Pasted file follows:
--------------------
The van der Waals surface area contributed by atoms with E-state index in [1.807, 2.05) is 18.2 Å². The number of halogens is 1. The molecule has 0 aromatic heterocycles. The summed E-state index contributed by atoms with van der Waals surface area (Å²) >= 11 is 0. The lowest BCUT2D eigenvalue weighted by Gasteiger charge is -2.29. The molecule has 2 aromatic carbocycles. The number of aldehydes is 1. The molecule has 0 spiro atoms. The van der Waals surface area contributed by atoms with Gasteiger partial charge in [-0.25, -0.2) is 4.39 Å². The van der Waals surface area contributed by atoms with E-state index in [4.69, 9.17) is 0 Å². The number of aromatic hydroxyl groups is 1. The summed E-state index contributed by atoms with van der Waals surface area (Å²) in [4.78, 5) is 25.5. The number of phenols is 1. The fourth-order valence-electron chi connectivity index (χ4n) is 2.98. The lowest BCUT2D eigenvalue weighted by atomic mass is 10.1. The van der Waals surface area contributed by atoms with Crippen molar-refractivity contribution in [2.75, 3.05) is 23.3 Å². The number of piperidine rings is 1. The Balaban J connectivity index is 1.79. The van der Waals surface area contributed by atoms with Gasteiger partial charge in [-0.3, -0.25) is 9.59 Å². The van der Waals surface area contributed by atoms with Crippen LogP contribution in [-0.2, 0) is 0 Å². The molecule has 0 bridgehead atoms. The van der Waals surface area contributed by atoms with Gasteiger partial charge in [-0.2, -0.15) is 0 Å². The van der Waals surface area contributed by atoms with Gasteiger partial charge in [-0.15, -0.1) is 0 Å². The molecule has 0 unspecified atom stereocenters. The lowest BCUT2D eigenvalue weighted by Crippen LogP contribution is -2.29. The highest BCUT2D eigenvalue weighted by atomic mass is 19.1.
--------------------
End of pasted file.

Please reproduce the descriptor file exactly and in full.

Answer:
The van der Waals surface area contributed by atoms with E-state index in [1.807, 2.05) is 18.2 Å². The number of halogens is 1. The molecule has 0 aromatic heterocycles. The summed E-state index contributed by atoms with van der Waals surface area (Å²) >= 11 is 0. The lowest BCUT2D eigenvalue weighted by Gasteiger charge is -2.29. The molecule has 2 aromatic carbocycles. The number of aldehydes is 1. The molecule has 0 spiro atoms. The van der Waals surface area contributed by atoms with Gasteiger partial charge in [-0.25, -0.2) is 4.39 Å². The van der Waals surface area contributed by atoms with E-state index in [4.69, 9.17) is 0 Å². The number of aromatic hydroxyl groups is 1. The summed E-state index contributed by atoms with van der Waals surface area (Å²) in [4.78, 5) is 25.5. The number of phenols is 1. The fourth-order valence-electron chi connectivity index (χ4n) is 2.98. The lowest BCUT2D eigenvalue weighted by atomic mass is 10.1. The van der Waals surface area contributed by atoms with Crippen molar-refractivity contribution in [2.75, 3.05) is 23.3 Å². The number of piperidine rings is 1. The Balaban J connectivity index is 1.79. The van der Waals surface area contributed by atoms with Gasteiger partial charge in [-0.3, -0.25) is 9.59 Å². The van der Waals surface area contributed by atoms with Crippen LogP contribution in [-0.2, 0) is 0 Å². The molecule has 0 bridgehead atoms. The van der Waals surface area contributed by atoms with Gasteiger partial charge in [-0.2, -0.15) is 0 Å². The van der Waals surface area contributed by atoms with Gasteiger partial charge in [-0.15, -0.1) is 0 Å². The molecule has 0 unspecified atom stereocenters. The lowest BCUT2D eigenvalue weighted by Crippen LogP contribution is -2.29. The highest BCUT2D eigenvalue weighted by atomic mass is 19.1.